So, everybody wants different things. But mostly I think people want more unstressed time with their kids. I think so much of the time we are spending with our kids we are exhausted, and we have all this other stuff on our minds that’s mentally draining, physically draining. But the answer is not always more childcare.

Rumpus: It seems that between the time you finished editing this book and now, any importance or interest in paid family leave and the American Families Act and Build Back Better just got totally forgotten in the shadow of the abortion debate. Less than twelve months ago we were having a totally different conversation. I don’t know about you, but I find this infuriating.

Grose: As I was revising this book, two more states adopted paid leave. It’s not going to be on the cover of the New York Times that Maryland passed paid family leave, but the fact is that there actually are things happening and activists doing really hard work and politicians doing really hard work and change is moving forward all the time on these issues.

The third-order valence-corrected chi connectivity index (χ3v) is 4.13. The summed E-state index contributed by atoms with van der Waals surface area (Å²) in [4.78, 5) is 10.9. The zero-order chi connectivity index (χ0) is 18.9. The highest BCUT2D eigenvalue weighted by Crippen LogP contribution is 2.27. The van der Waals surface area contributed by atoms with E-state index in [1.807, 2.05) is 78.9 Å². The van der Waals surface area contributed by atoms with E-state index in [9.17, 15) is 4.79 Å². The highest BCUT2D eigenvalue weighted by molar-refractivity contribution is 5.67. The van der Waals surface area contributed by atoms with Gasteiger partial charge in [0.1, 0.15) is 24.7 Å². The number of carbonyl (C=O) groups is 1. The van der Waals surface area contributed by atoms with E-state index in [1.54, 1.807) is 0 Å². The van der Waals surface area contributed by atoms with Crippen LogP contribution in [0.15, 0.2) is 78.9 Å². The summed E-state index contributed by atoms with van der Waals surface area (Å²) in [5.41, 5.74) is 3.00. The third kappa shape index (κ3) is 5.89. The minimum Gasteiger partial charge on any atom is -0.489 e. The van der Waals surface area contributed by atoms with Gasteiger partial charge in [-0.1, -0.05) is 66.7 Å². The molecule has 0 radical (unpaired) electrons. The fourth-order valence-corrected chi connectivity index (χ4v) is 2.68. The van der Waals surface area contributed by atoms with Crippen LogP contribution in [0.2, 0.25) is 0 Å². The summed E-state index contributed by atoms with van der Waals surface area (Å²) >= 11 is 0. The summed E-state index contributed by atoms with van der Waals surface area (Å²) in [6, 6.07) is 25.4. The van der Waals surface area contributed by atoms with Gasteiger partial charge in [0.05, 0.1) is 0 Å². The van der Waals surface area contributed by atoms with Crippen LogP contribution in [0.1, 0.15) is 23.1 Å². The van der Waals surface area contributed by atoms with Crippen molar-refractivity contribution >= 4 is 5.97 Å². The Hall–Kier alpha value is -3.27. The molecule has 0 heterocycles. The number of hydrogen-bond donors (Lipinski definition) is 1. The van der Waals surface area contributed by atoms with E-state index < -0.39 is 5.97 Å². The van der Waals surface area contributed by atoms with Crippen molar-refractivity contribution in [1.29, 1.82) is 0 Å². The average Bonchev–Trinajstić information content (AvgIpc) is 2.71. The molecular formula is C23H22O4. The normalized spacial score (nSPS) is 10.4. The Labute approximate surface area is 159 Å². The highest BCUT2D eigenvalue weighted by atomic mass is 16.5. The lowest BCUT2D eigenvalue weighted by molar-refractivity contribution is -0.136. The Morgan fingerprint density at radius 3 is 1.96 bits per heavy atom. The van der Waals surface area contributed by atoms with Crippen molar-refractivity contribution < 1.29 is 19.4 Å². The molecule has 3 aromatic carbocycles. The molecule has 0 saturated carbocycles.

On a federal level, I’m not optimistic. Then again, I don’t like to remember this, but you know who’s done the most for paid leave on a federal level of any president in recent memory? Donald Trump. He created paid leave for federal workers. So, this is why I’m not a pundit because I think you can say lots of things about what’s going to happen in the future and many of them will be wrong.

The other thing I’ve been talking about, and it seems like this is negative, but in a way is also inspiring because it means we can do it too, is: Roe falling didn’t happen overnight. That was a fifty-year conservative project. They kept their eye on the prize. Why can’t we do that? Why can’t passing paid leave be a liberal project? I think we cannot expect these things to happen overnight, but why aren’t we using their playbook? They’re really good.